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Public-Private Sector Cooperation Needed to Meet Nation's Infrastructure Needs, CSX Execs Say

Progressive Railroading

Global trade trends underscore the critical need for expanded transportation and distribution infrastructure in the United States, and Class I railroads plan to do their part, as two CSX Corp. execs noted during the Intermodal Association of North America (IANA) Intermodal Expo, held Nov. 16-18 at the Greater Fort Lauderdale/Broward County Convention Center in Fort Lauderdale, Fla.

"Intermodal transportation combines the efficiency of rail with the flexibility of trucks," said CSX Intermodal President, Jim Hertwig, during one IANA panel. "As our nation faces combined pressures from an increasingly globalized economy and deteriorating transportation infrastructure, it is critical that we work together to bolster this pillar of our national economy."

To streamline operations in Chicago and improve overall customer service, CSX next year will begin construction of an intermodal facility in North Baltimore, which is in northwest Ohio. Last year, CSX opened an intermodal terminal in Chambersburg, Pa., and continues work to expand facilities in major markets such as Charlotte, N.C.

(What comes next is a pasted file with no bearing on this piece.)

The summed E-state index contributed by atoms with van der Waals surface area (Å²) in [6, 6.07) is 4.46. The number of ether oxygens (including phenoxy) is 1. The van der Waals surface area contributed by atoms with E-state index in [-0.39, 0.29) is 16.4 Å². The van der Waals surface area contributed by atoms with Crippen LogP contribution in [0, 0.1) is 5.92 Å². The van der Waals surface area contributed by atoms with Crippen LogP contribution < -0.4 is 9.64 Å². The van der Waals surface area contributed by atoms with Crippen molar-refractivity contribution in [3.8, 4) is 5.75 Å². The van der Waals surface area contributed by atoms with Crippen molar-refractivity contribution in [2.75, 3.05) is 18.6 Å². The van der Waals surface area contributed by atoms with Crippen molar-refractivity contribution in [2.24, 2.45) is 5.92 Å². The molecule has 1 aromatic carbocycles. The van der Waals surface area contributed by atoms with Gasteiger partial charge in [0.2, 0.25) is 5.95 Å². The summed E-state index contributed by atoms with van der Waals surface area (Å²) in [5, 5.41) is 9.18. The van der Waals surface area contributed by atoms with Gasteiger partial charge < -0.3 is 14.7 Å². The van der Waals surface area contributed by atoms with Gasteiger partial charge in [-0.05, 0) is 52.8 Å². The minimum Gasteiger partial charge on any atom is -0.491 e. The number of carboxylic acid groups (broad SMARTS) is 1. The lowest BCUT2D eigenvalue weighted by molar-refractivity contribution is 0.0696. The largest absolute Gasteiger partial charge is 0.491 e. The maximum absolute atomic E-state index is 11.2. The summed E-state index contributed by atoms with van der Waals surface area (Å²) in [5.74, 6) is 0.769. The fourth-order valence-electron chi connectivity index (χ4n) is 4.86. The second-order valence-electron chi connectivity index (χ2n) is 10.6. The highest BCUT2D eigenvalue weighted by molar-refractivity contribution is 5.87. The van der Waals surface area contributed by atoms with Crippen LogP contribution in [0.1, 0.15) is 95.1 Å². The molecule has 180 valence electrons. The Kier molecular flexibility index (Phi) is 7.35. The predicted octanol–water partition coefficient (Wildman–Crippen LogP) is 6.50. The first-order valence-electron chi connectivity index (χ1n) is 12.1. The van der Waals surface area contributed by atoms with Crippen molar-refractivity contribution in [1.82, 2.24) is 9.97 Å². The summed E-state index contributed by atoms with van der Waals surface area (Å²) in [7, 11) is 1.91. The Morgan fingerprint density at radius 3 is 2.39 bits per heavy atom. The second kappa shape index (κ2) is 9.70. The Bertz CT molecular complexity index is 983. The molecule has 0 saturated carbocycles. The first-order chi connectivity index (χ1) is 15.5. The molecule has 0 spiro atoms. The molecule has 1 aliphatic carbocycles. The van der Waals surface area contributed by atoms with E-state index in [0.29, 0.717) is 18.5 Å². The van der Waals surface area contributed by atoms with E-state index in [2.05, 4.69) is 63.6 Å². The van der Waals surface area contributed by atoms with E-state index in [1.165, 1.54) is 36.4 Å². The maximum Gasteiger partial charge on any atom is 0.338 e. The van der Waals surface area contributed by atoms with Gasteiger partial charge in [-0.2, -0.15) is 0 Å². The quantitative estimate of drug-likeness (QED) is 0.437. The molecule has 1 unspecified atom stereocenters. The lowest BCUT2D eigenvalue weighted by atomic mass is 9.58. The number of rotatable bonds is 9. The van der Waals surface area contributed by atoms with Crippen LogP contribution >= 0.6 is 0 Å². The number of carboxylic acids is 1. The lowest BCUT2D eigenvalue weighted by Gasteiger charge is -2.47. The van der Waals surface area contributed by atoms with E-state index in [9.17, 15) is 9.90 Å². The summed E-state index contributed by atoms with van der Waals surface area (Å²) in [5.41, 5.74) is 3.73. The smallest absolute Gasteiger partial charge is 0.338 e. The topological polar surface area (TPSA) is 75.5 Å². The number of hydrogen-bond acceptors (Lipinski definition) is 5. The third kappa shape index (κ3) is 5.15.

The new northwest Ohio intermodal facility is a key element of the National Gateway, a public-private partnership seeking to create a more efficient rail route between Mid-Atlantic ports and the Midwest through use of double-stack trains. By hauling more freight on fewer trains, the National Gateway would reduce congestion on the nation's crowded highways and improve rail fluidity.

"Customers, policymakers and the public are realizing the environmental and economic benefits of freight rail," added Lisa Mancini, CSX Transportation vice president, strategic infrastructure initiatives, during her IANA session. "CSX invests heavily in our network and is actively exploring public-private partnerships, such as the National Gateway, that will deliver impressive public benefits in years to come."

By converting more than 2 billion highway miles to rail, the National Gateway would reduce transportation emissions by an estimated 4 million tons, save more than $2 billion in shipping costs and reduce fuel consumption by nearly 500 million gallons, CSX officials believe.